rncmomx2

In the Brooder
10 Years
Jul 23, 2009
40
0
22
From the day we go the chicks I have NEVER left the light on when we are not here. I have not lost 1 chick ever (knock on wood). I do not take chances with my home by leaving the lights on. We use a reptile light to heat the plastic tubs with, its only 75 watts and is a soft purple color.
 

firedove

Songster
12 Years
Nov 10, 2008
1,088
27
249
Fitzwilliam NH
I always used to keep a light on them until the ambient temp matched up with the temp the chicks "should" be at going by the 5 degrees less every week rule. Then my last hatch the brooding just wouldn't go right. I couldn't get the brooder over 85 degrees to start which is strange because it was the same brooder I always use with the same wattage bulb, but it just wouldn't get up to temp. I put the chicks in at 48 hours old for better or worse and they did fine, they didn't huddle or complain at all. I kept the temp at 85 for the first 2 weeks and then woke up one day to find the bulb had blown sometime while I was asleep and the chicks were still happily going about their business. We keep the house at 62 degrees during the winter. I didn't have another bulb to put in right away so they spent the day without. I bought a new bulb and it was in for about 24 hours before it blew (found out the cats were attacking the heck out of the shadows on the side of the brooder and it was jarring the fixture that held the bulb which blew the bulb). The chicks still didn't seem to care so I decided to not put another bulb in. They feathered out much quicker than previous batches and they grew just fine. They are happy, healthy, and normal sized 15 week olds now. Before this bunch I would have been strongly against the idea of turning off the light on 2 week old chicks but these guys gave me a whole new perspective. Note, however, that I still think if your chicks are huddling together or peeping loudly when the light is off, they are probably too cold and need the light back on, but if they are still going about their business just the same as ever then it's likely they will be fine without.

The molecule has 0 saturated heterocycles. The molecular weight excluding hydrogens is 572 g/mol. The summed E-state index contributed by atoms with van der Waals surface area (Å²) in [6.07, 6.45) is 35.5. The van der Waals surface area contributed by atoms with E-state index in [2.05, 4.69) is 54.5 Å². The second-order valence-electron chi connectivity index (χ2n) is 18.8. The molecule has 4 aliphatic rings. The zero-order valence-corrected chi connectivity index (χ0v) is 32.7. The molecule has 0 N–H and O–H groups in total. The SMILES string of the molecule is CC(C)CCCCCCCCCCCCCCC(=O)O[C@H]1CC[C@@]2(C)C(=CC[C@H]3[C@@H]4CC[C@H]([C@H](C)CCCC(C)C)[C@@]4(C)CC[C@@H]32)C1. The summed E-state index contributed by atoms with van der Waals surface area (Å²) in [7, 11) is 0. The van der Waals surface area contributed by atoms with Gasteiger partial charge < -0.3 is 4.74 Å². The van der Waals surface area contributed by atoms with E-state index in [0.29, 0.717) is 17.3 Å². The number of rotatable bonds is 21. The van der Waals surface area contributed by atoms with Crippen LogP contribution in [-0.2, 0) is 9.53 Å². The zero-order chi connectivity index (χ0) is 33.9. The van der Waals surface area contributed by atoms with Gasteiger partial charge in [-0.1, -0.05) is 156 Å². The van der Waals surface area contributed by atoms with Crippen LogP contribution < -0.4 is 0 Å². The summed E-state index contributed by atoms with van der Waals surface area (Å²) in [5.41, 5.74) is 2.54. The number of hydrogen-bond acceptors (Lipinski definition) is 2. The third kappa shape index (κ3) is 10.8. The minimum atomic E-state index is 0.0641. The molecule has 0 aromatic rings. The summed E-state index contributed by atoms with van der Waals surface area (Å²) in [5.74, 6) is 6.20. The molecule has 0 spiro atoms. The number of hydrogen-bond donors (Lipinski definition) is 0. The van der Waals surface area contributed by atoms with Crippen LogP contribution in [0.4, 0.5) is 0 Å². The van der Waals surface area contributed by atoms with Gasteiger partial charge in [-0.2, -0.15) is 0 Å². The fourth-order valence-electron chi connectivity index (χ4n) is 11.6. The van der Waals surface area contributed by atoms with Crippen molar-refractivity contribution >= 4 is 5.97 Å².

One Acre Wonder Farm

Songster
10 Years
Feb 20, 2009
1,277
4
161
Vermont
I definitely let the chicks tell me if they are warm/cold, and to be honest I've never paid much attentiong to the 5 degree/week rule of thumb. Noisy/complaining chicks = cold chicks. Happy/quiet chicks = warm chicks. If they are sleeping in a pile they're cold (and you should add a light). In my experience chickens (and chicks) are much tougher than we may think. I like the idea of acclimating them to no light as soon as possible, but that's just me
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MuranoFarms

Songster
10 Years
Nov 14, 2009
2,335
28
246
Boyers, Pa
I moved mine away from the heatlamp at 6 weeks and the poor things were all huddled together for warmth! It was 68 degrees in the house. I gave it back to them. I'm sure they would have lived without it, but I know I wouldn't want to be so cold that I have to snuggle up to everybody else for warmth!